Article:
The cost to a business of construction permits and getting an electricity supply, as a percentage of income per capita, have dropped every year since 2010. Improvements to New Zealand’s court system were also cited by the World Bank as making contract enforcement speedier and less costly to business.    

The World Bank’s Doing Business report provides objective measures of the time, cost and number of procedures involved in all major aspects of running a business. . .

Ease of doing business is important.

Less time and money wasted on difficulties in doing business leaves more to spend in and on the business.

There is no room for complacency, though. We’re good and with the right policies we can be better.


Still growing despite drought

September 20, 2013

The impact of last summer’s drought wasn’t confined to farmers and those who service and supply them.

It hit the wider economy but in spite of that annual growth still compares well with that in other OECD countries.

New Zealand’s economy continues to grow steadily, maintaining one of the higher annual growth rates in the OECD, Finance Minister Bill English says.

As expected, the severe drought earlier this year slowed economic growth in the June quarter, with statistics out today showing gross domestic product grew 0.2 per cent in the three months to June 30.

However, annual growth – from the June quarter 2012 to the June quarter 2013 – remained relatively strong at 2.5 per cent. This compares with growth over the same period of 2.6 per cent in Australia, 1.6 per cent in the US, 1.4 per cent in Canada, 1.3 per cent in Japan, 1.5 per cent in the UK and -0.5 per cent in the Euro area.

“It’s pleasing that despite the worst drought in 70 years, New Zealand still achieved one of the higher annual growth rates in the OECD,” Mr English says.

“While the June quarter was affected by a fall in agricultural production – down 6.4 per cent – growing conditions since then have been good, business and consumer confidence have been high and the Canterbury rebuild continues apace.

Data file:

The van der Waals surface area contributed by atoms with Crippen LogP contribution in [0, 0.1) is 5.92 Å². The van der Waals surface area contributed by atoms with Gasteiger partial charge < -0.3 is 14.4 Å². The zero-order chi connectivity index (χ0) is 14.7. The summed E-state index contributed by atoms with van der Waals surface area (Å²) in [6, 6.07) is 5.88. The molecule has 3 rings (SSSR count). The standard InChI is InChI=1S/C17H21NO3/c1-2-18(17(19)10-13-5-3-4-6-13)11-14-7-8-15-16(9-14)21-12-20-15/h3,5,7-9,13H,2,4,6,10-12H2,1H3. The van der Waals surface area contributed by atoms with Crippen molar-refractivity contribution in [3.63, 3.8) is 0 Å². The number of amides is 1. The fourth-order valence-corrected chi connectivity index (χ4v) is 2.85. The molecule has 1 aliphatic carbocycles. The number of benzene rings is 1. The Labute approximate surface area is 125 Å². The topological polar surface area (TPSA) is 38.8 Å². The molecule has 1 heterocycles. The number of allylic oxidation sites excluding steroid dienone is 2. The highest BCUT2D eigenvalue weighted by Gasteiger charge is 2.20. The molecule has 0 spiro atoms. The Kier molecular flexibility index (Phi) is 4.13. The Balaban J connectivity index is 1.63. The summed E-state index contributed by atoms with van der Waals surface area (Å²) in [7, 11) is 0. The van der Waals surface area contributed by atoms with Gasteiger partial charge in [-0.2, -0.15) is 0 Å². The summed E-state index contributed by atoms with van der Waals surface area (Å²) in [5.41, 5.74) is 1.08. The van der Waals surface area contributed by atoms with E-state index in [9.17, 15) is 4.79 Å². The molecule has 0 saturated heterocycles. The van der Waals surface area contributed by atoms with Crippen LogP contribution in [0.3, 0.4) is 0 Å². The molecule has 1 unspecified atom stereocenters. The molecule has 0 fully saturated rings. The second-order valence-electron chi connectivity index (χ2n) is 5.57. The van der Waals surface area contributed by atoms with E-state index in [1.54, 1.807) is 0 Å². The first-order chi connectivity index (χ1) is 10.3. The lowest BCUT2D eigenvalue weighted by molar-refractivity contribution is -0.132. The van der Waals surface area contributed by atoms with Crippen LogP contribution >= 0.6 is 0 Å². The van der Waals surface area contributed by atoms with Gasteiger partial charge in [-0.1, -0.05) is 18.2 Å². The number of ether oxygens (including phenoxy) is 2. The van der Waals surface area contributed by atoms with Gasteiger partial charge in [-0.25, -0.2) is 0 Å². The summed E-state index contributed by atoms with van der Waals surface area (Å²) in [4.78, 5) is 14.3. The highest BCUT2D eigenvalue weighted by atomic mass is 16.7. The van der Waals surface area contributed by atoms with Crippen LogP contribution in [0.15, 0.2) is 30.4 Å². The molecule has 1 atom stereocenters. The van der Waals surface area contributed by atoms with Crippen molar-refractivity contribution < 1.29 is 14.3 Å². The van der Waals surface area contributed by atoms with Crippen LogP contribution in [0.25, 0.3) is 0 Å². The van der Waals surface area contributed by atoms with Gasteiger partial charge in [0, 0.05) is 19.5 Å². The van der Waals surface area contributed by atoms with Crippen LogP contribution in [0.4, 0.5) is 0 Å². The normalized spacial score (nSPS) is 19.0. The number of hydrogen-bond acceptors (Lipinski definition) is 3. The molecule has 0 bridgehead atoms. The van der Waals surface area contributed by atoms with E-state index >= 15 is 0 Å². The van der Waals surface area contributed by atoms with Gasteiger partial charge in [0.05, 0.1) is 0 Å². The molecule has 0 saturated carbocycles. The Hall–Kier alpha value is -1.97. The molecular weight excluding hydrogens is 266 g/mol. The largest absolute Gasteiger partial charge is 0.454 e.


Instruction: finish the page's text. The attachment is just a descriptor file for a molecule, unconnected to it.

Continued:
“All these factors mean that we can anticipate relatively strong growth resuming in the September quarter. As the Reserve Bank Governor has noted, New Zealand is one of the fastest growing economies in the developed world and that growth is expected to be maintained, and become more broadly based over the next couple of years.

“However, real risks and challenges remain in the global economy, especially for our most important trading partners. Today’s GDP result demonstrates the importance of the Government sticking with its proven policies aimed at keeping tight control of its spending, reducing the need for borrowing, and encouraging the job growth that in turn supports New Zealand families.”

Growth depends on both luck and management.

The drought was bad luck, that its impact wasn’t even worse was due to good management, including irrigation development.

The continuing uncertainty on the global financial scene is beyond our control, but good management by the government is having a positive impact on things it can control.

Much of the credit for that goes to the Finance Minister who is getting recognition for what he’s achieving.

. . . widespread respect for English, following his steady, careful performance as minister of finance through the worst financial crisis of the past 80 years, has been growing.

A complimentary remark by a respected American economist on English’s performance at a conference in Sydney recently, was not untypical and it prompted a highly regarded New Zealand economist, Matt Nolan, to comment: “This is not the first time I’ve heard people overseas sing Bill English’s praises [it is probably in double-digits now] . . . we have a finance minister who understands the issues and tries to communicate them clearly.”

English came to office with an economy that had already been in recession for almost a year, when the global financial crisis hit. He had a measure of luck – there was no housing bust and although there were nervous moments, the New Zealand banking system did not buckle.